You’ll also want to look at the infrastructure of the country. Are there appropriate shipping routes within the country? Would you be able to set up warehouses and inventory?

For example, some retailers struggle to expand to India because the majority of the country is so rural. Although the cities have a developed infrastructure, getting goods out to other parts of the country can be next to impossible. This means that rather than expanding to an entire country, you’re really only expanding to a small market of urban dwellers.

3. Hire Local Employees

Before you even start to strategize expansion, you want to get locals on your team. Hiring individuals from within that country is a great way to get an “in” and learn more about customs, trends, and holidays. You might even want to consider setting up an entire “branch” of your company specifically for that country, even if you’re using freelancers.

Hiring a local translator is also of significant importance. You should use the translator to stay abreast of current events within that country, and as a way to market to and communicate with your audience effectively. Bad translations are one of the fastest ways to lose credibility in your new market.

After hiring, train your employees in your brand’s mission, history, and voice. From there, they’ll have a comprehensive view of your business so they can help you implement strategies for growth in their country.

4. Consider Payment Methods

You’ve researched your market, and you’ve have people on the “inside” to help you strategize. Now it’s time to look at the logistics of selling overseas.

You want to start by looking at payment methods because checkout is the point where most international shoppers abandon the purchase. You want to make sure that their preferred payment method is available and that they feel secure in giving you their money. You also might want to consider accepting payment in their own currency or offering a currency converter.

Companies like Payoneer will help you facilitate seamless, cross-border payments that everyone trusts.

5. Prepare Market Entry

If you sell on Amazon or another platform, we recommend starting your expansion there. Amazon can grant you permission to sell on their international platforms like Amazon Europe, Amazon China, and others. This is a safer way to introduce your brand to your new market by tapping into Amazon’s existing customer base in that country. You can also utilize Amazon’s fulfillment and shipping methods as you get more accustomed to that country’s logistical procedures.

You’ll also want to optimize your current website for international buyers. This means offering a translation (if applicable), changing currency, and shifting the marketing plan. You may even want to duplicate your website with that country code. For example, in America we use .com, but Australia’s websites use .com.au. If you’re operating in Australia, you might want to create an Australian site so it’s easier for customers to find you and so customers see (just by the URL) that you are available in their country.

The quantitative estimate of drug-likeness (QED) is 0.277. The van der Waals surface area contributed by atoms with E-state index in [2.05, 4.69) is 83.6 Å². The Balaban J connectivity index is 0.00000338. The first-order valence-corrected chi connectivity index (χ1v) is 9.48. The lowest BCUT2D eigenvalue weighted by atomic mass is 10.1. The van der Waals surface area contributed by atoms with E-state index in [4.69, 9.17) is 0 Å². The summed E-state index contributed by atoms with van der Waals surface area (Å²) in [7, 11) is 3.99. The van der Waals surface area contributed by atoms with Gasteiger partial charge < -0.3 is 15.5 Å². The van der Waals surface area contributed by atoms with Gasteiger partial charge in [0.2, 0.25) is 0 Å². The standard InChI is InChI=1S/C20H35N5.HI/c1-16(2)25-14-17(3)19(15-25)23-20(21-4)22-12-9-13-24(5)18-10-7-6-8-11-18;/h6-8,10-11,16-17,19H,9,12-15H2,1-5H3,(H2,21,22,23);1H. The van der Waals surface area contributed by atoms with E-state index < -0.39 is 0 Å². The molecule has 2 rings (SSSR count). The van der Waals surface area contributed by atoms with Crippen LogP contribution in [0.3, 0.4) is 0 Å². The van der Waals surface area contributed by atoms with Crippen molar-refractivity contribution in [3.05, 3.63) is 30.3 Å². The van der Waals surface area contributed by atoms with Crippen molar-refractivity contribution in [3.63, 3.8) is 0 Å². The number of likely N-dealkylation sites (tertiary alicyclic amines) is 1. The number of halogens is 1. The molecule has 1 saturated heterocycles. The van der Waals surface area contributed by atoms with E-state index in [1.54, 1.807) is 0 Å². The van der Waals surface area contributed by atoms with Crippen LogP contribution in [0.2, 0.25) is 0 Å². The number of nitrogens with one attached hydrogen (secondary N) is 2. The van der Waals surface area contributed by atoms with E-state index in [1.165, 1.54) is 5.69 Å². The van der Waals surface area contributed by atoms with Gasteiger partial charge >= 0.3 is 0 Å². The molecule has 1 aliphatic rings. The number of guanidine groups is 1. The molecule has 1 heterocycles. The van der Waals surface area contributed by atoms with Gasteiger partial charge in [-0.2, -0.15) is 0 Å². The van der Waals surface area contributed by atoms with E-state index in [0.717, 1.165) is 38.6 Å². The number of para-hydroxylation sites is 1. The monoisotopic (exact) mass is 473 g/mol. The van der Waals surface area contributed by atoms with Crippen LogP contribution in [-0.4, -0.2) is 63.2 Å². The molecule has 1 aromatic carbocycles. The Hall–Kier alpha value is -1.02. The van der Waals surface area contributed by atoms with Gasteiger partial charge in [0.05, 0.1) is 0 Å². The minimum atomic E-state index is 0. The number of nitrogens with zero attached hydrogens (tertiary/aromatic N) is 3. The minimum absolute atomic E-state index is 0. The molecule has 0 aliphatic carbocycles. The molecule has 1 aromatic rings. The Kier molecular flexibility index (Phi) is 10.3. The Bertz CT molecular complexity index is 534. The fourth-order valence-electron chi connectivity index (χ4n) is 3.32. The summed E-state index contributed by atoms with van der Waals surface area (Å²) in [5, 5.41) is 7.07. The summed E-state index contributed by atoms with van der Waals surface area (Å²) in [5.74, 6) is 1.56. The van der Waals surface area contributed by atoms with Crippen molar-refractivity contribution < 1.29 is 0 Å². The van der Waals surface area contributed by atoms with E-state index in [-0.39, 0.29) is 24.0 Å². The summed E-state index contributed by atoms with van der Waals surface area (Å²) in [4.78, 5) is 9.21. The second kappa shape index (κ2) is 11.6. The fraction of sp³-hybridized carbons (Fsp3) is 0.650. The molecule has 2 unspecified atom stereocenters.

6. Create a Marketing Plan

Marketing is different in every country, and it’s even different in every city. You want to have unique marketing campaigns for each area of expansion so you can best engage that customer. Targeted marketing shows significantly better results than “universal” or broad marketing. This means you might need to redesign your website, create another social media account, or launch another PPC campaign. It may even mean that you need to entirely redesign your marketing to attract a different type of customer.

If you’re looking to create or update your marketing campaign, check out Seller’s Choice. We offer unique marketing solutions that will establish your brand and grow your revenue at-home and overseas.

Get Going

International expansion is the key to expanding your eCommerce business. If you want to enhance your brand, appeal to new markets, and grow your revenue, it’s time to go global.
Remember that slow and steady wins the race when it comes to expansion. Thorough market research and preplanned strategizing are critical to success. Check out Seller’s Choice to learn more about how to redesign your brand for a more global market.

Andrew Maff is the Director of Marketing and Operations for Seller’s Choice, a full-service digital marketing agency for eCommerce sellers. Andrew is a digital strategy and marketing expert with over a decade of experience improving the online presence of eCommerce sellers all over the world.